I think it’s a life’s work feeling complete, and not focusing on what we don’t have. And it’s so easy to look at the down sides. When I moved into my California home, I was thrilled that my bedroom was on the same floor as all my kids, except one who lived in private grandeur on the floor above. Now, I walk past all those empty bedrooms on the way to my own room when I’m in California, a reminder that my kids have moved on. It’s like a neon sign reminding me that they’ve moved on and I live alone (except for one ‘child’ still at home, and I’m grateful for that). And without all those kids underfoot, it’s easy to feel ‘incomplete’. When I sat and thought about it the other day, I realized how full my life is, and reminded myself of how ‘complete’ I really am, that I am a whole/complete person with or without a partner, with or without kids living at home, no matter what my job, or my home. I think the trick is to feel complete with what we have, and who we are. It’s a real trap, and an easy one to fall into, to feel incomplete, and I know so many people who do—–and marry the wrong people as a result just so they’re not alone, or stay in situations or jobs that don’t fulfill them (we all need our jobs, but if you really hate your job, maybe it’s time to look for one you like better).

 

Each of us is complete and whole. It’s something we all need to remember and focus on (or do something about). It’s not the partner, the kids, your job, or the size of your apartment that makes you whole, or complete. It comes from within us, and remembering, appreciating, and focusing on what we DO have, and not what’s missing.  Now I can go back to cleaning out closets, grateful that I am in fact complete, I don’t need anyone or anything to make me complete, I am a whole person as I am…..and whatever is added to it will be an added gift!!!!

 

Have a great week!!!

 

love, Danielle

 

7/29/19, Strong Drink

Posted on July 29, 2019

 

Hi Everyone,

 

I hope that July lived up to your expectations, and you got some time off, and even some beach time!!! I’m plugging away at work, but have made a discovery I absolutely LOVE. I don’t drink alcohol, I’ve never liked it, and it always made me feel sick when I tried it, so it’s one vice I don’t have. But I was introduced to a ‘cocktail’ this summer by an eleven year old!!! And I will confess, I am totally addicted. It’s the perfect drink for a hot summer day!!! It’s a Virgin Mojito. I don’t know how to make it, but it has lime juice, some fizzy water, lots of crushed ice, and fresh mint in it.  It’s fantastic, and has been the perfect antidote to some blazing hot summer days this summer.  I order it everywhere and double check that it’s ‘Virgin’, so it has no alcohol in it. I even had a strawberry one a few days ago, which was delicious too (I think they substituted the limes with strawberries). So that’s my hot tip of the summer…..and if you’re wondering what I’m doing—–I’m sipping Virgin Mojitos while I work…..have a great August, with lots of vacation time, I hope. I’ll be meeting up with all my children for a long weekend in the coming month. It’s always the highlight of my summer.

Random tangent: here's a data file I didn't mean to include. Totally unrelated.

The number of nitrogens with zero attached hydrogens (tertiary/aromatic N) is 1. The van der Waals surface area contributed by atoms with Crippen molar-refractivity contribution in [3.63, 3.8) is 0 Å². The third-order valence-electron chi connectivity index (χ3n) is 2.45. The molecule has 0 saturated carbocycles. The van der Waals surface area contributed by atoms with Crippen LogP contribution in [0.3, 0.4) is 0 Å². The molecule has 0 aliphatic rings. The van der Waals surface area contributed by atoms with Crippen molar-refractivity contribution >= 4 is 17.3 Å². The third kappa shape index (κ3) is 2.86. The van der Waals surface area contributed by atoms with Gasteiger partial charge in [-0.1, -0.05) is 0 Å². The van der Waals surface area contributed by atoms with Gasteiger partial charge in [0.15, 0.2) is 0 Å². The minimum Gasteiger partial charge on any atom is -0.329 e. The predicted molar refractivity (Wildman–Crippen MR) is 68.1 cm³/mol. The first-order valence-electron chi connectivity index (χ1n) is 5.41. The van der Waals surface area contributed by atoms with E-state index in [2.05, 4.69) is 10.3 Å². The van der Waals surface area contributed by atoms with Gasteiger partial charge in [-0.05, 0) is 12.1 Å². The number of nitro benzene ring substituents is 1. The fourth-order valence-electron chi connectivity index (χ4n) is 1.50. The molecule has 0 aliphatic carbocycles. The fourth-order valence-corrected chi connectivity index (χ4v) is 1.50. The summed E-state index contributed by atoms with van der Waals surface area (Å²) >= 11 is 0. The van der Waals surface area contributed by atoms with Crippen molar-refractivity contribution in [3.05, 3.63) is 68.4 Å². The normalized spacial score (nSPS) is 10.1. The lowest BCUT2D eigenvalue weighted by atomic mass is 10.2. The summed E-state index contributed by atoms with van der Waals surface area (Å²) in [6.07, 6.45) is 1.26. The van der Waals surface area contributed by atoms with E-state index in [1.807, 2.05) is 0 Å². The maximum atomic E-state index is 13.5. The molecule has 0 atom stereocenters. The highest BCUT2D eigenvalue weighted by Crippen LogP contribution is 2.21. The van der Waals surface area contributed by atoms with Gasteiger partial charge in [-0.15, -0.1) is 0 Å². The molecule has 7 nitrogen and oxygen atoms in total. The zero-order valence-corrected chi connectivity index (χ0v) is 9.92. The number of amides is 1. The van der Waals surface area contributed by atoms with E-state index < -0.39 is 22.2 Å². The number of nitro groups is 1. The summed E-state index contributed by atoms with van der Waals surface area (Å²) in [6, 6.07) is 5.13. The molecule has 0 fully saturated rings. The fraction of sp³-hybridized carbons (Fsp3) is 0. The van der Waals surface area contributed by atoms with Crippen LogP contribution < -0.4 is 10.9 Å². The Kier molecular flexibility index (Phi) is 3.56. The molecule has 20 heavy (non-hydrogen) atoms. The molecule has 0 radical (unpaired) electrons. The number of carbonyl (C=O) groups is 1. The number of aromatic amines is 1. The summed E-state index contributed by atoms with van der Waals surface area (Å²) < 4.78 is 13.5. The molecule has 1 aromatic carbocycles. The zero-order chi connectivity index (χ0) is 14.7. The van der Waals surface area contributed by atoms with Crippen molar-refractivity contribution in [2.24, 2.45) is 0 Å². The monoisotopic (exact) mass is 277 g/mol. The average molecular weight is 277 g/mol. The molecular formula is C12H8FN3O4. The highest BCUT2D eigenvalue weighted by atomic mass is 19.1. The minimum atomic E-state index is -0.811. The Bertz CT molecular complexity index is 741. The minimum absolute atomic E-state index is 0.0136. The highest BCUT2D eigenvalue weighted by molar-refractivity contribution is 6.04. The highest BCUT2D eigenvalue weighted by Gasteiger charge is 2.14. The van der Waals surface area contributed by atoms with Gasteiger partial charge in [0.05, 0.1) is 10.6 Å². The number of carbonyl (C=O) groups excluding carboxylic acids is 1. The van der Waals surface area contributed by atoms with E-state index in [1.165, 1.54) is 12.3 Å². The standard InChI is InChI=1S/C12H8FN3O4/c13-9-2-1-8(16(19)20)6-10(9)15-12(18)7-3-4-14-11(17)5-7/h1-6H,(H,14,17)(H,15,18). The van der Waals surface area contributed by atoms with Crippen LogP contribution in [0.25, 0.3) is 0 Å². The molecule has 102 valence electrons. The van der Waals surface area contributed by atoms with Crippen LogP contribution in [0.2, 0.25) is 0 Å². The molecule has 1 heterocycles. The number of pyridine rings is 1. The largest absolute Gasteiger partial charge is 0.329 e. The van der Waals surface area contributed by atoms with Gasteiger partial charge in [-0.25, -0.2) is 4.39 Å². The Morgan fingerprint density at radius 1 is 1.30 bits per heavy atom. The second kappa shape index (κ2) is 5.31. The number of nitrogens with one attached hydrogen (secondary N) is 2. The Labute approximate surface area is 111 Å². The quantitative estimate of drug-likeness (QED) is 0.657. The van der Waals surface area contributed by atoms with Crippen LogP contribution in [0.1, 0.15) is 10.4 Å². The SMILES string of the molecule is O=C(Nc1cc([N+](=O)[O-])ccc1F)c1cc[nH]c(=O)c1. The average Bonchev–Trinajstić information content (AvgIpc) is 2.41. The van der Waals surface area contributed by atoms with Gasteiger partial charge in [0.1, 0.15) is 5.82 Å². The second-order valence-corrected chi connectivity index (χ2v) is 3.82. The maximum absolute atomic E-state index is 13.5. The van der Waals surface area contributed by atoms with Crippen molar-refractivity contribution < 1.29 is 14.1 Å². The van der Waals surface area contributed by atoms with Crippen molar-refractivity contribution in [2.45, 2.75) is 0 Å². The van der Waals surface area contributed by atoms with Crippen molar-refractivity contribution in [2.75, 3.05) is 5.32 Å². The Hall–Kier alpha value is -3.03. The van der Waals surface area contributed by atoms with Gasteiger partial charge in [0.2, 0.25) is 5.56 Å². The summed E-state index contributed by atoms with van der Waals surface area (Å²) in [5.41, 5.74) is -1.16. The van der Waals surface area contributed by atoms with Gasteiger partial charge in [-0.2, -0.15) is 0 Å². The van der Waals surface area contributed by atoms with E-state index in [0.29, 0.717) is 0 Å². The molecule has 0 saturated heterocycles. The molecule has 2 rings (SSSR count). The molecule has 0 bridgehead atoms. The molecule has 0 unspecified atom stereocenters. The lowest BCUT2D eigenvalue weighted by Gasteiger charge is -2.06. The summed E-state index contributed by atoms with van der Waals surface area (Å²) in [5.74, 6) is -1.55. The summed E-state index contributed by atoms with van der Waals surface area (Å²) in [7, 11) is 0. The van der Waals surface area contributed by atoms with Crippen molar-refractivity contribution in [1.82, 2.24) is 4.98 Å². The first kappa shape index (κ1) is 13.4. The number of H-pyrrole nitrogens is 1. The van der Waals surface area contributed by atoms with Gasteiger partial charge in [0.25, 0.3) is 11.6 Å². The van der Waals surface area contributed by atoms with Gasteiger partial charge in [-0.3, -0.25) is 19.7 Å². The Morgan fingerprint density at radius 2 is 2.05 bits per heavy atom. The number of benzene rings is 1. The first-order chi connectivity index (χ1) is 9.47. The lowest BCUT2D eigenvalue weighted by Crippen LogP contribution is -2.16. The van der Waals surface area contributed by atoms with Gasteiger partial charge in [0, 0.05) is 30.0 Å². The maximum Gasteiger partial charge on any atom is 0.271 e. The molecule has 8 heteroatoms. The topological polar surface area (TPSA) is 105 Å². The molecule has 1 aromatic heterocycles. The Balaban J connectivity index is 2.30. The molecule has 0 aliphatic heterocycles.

So cheers to you…..with a Virgin Mojito, have a great week!!!

 

love, Danielle

7/22/19, Summer Clean Up

Posted on July 22, 2019

 

Hi Everyone,

 

I hope you’ve had a good week, and are getting some real vacation time in. I had my one week holiday with my kids, and as soon as they left, I went back to work. It’s been a week since they left, and the vacation already seems like years ago, I’ve been wading through my work, and I’ve taken a few breaks to clean out my closets……again!! My last big clean out was two years ago when I moved to a new apartment, and I always feel virtuous and victorious when I purge my closets. I get rid of the fashion mistakes, the things that really don’t fit right and never did, the things I’m sorry I bought, and some old favorites that are long past their expiration date. I always give up the things I think I’m going to lose five pounds to wear, even if I lose 5 lbs., it never comes off the places that will make that piece of clothing fit, so I finally get rid of it!!! I’m not really an impulse buyer, but sometimes I do buy some silly stuff. I’m a less conservative shopper than my daughters, and they warn me when I’m about to commit a huge fashion mistake, and most of the time, I don’t listen to them, and go right ahead and buy something they warn me I’ll be sorry I bought….and most of the time they’re right.

 

It’s a terrific feeling pulling things out, and getting rid of the dead wood in your closets, and occasionally I wonder what I was thinking when I bought something (and I DO keep some of the outrageous stuff even in a clean out!!!) It’s not too outrageous, but I’m reminded of a ‘mature’ quite a bit older friend whose mother was visiting her, and my friend was rushing out to go somewhere, while her mother watched her dress. My friend looks great, has a great figure and particularly great legs, and loves wearing miniskirts (that’s one sin I’m not guilty of—-I don’t have the legs or the courage for miniskirts. I commit other fashion sins!!). As she was about to rush out the door, she looked at her mother and said “I have the feeling I’ve forgotten something…” Her mother looked at her and said, “Yes, your age.” That happens to me occasionally too, something looks like so much fun (and I do love fashion, and have a sense of humor about it), but when I get it home, I think “What was I thinking? I can’t wear that!!!”—–and if I do, my daughters are quick to scold me.